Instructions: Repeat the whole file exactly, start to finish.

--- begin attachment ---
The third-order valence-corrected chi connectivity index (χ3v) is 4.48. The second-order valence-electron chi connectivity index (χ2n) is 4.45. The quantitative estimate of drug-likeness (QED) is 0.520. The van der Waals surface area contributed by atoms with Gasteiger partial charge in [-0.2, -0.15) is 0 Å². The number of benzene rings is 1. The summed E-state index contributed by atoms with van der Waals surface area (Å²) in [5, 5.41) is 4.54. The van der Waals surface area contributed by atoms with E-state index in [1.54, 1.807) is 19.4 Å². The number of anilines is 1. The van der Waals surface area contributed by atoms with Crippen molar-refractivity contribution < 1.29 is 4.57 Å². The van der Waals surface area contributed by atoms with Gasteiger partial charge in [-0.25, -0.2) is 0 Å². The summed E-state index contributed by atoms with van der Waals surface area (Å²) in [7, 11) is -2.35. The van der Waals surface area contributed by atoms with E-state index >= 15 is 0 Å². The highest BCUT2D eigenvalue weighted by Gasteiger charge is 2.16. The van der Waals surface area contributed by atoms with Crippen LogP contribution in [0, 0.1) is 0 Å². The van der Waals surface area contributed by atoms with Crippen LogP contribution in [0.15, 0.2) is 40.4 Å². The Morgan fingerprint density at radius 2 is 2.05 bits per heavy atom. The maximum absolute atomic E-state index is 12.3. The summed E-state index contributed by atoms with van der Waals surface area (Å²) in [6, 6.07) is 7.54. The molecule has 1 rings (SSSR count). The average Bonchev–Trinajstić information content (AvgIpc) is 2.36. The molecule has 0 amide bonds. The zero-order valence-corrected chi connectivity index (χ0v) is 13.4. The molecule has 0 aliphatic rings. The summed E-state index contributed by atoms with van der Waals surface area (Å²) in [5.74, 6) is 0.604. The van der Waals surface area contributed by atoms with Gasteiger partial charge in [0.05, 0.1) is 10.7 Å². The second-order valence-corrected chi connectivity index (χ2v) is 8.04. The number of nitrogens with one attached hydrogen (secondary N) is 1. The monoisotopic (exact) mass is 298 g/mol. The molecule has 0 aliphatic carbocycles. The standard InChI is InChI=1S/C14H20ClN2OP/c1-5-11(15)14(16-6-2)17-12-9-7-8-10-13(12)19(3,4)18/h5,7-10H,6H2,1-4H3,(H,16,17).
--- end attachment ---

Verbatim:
The third-order valence-corrected chi connectivity index (χ3v) is 4.48. The second-order valence-electron chi connectivity index (χ2n) is 4.45. The quantitative estimate of drug-likeness (QED) is 0.520. The van der Waals surface area contributed by atoms with Gasteiger partial charge in [-0.2, -0.15) is 0 Å². The number of benzene rings is 1. The summed E-state index contributed by atoms with van der Waals surface area (Å²) in [5, 5.41) is 4.54. The van der Waals surface area contributed by atoms with E-state index in [1.54, 1.807) is 19.4 Å². The number of anilines is 1. The van der Waals surface area contributed by atoms with Crippen molar-refractivity contribution < 1.29 is 4.57 Å². The van der Waals surface area contributed by atoms with Gasteiger partial charge in [-0.25, -0.2) is 0 Å². The summed E-state index contributed by atoms with van der Waals surface area (Å²) in [7, 11) is -2.35. The van der Waals surface area contributed by atoms with E-state index >= 15 is 0 Å². The highest BCUT2D eigenvalue weighted by Gasteiger charge is 2.16. The van der Waals surface area contributed by atoms with Crippen LogP contribution in [0, 0.1) is 0 Å². The van der Waals surface area contributed by atoms with Crippen LogP contribution in [0.15, 0.2) is 40.4 Å². The Morgan fingerprint density at radius 2 is 2.05 bits per heavy atom. The maximum absolute atomic E-state index is 12.3. The summed E-state index contributed by atoms with van der Waals surface area (Å²) in [6, 6.07) is 7.54. The molecule has 1 rings (SSSR count). The average Bonchev–Trinajstić information content (AvgIpc) is 2.36. The molecule has 0 amide bonds. The zero-order valence-corrected chi connectivity index (χ0v) is 13.4. The molecule has 0 aliphatic rings. The summed E-state index contributed by atoms with van der Waals surface area (Å²) in [5.74, 6) is 0.604. The van der Waals surface area contributed by atoms with Gasteiger partial charge in [0.05, 0.1) is 10.7 Å². The second-order valence-corrected chi connectivity index (χ2v) is 8.04. The number of nitrogens with one attached hydrogen (secondary N) is 1. The monoisotopic (exact) mass is 298 g/mol. The molecule has 0 aliphatic carbocycles. The standard InChI is InChI=1S/C14H20ClN2OP/c1-5-11(15)14(16-6-2)17-12-9-7-8-10-13(12)19(3,4)18/h5,7-10H,6H2,1-4H3,(H,16,17).